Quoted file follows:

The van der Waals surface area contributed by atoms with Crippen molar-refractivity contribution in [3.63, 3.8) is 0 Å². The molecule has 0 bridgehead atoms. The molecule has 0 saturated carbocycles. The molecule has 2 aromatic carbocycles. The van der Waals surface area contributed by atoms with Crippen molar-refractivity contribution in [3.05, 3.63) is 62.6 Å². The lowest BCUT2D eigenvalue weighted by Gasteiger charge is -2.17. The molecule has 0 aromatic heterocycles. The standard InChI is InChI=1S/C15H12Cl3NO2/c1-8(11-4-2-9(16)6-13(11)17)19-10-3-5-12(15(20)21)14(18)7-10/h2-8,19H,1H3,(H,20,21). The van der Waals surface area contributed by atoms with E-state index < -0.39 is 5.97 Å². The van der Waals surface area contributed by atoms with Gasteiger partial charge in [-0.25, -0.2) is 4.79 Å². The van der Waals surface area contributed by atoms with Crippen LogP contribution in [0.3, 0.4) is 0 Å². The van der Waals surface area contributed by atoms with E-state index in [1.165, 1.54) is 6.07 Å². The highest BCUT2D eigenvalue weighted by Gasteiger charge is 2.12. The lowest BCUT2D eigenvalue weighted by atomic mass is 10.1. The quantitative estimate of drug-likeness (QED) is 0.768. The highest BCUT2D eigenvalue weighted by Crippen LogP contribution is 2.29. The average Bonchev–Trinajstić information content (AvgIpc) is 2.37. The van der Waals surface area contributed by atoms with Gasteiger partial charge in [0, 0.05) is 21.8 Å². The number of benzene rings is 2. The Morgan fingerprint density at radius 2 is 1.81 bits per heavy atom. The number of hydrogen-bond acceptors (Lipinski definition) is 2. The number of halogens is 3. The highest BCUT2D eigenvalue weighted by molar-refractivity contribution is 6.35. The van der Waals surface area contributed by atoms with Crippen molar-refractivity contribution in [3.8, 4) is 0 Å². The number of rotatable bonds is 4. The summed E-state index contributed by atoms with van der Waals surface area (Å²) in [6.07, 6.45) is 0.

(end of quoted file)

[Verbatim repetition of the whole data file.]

The van der Waals surface area contributed by atoms with Crippen molar-refractivity contribution in [3.63, 3.8) is 0 Å². The molecule has 0 bridgehead atoms. The molecule has 0 saturated carbocycles. The molecule has 2 aromatic carbocycles. The van der Waals surface area contributed by atoms with Crippen molar-refractivity contribution in [3.05, 3.63) is 62.6 Å². The lowest BCUT2D eigenvalue weighted by Gasteiger charge is -2.17. The molecule has 0 aromatic heterocycles. The standard InChI is InChI=1S/C15H12Cl3NO2/c1-8(11-4-2-9(16)6-13(11)17)19-10-3-5-12(15(20)21)14(18)7-10/h2-8,19H,1H3,(H,20,21). The van der Waals surface area contributed by atoms with E-state index < -0.39 is 5.97 Å². The van der Waals surface area contributed by atoms with Gasteiger partial charge in [-0.25, -0.2) is 4.79 Å². The van der Waals surface area contributed by atoms with Crippen LogP contribution in [0.3, 0.4) is 0 Å². The van der Waals surface area contributed by atoms with E-state index in [1.165, 1.54) is 6.07 Å². The highest BCUT2D eigenvalue weighted by Gasteiger charge is 2.12. The lowest BCUT2D eigenvalue weighted by atomic mass is 10.1. The quantitative estimate of drug-likeness (QED) is 0.768. The highest BCUT2D eigenvalue weighted by Crippen LogP contribution is 2.29. The average Bonchev–Trinajstić information content (AvgIpc) is 2.37. The van der Waals surface area contributed by atoms with Gasteiger partial charge in [0, 0.05) is 21.8 Å². The number of benzene rings is 2. The Morgan fingerprint density at radius 2 is 1.81 bits per heavy atom. The number of hydrogen-bond acceptors (Lipinski definition) is 2. The number of halogens is 3. The highest BCUT2D eigenvalue weighted by molar-refractivity contribution is 6.35. The van der Waals surface area contributed by atoms with Crippen molar-refractivity contribution in [3.8, 4) is 0 Å². The number of rotatable bonds is 4. The summed E-state index contributed by atoms with van der Waals surface area (Å²) in [6.07, 6.45) is 0.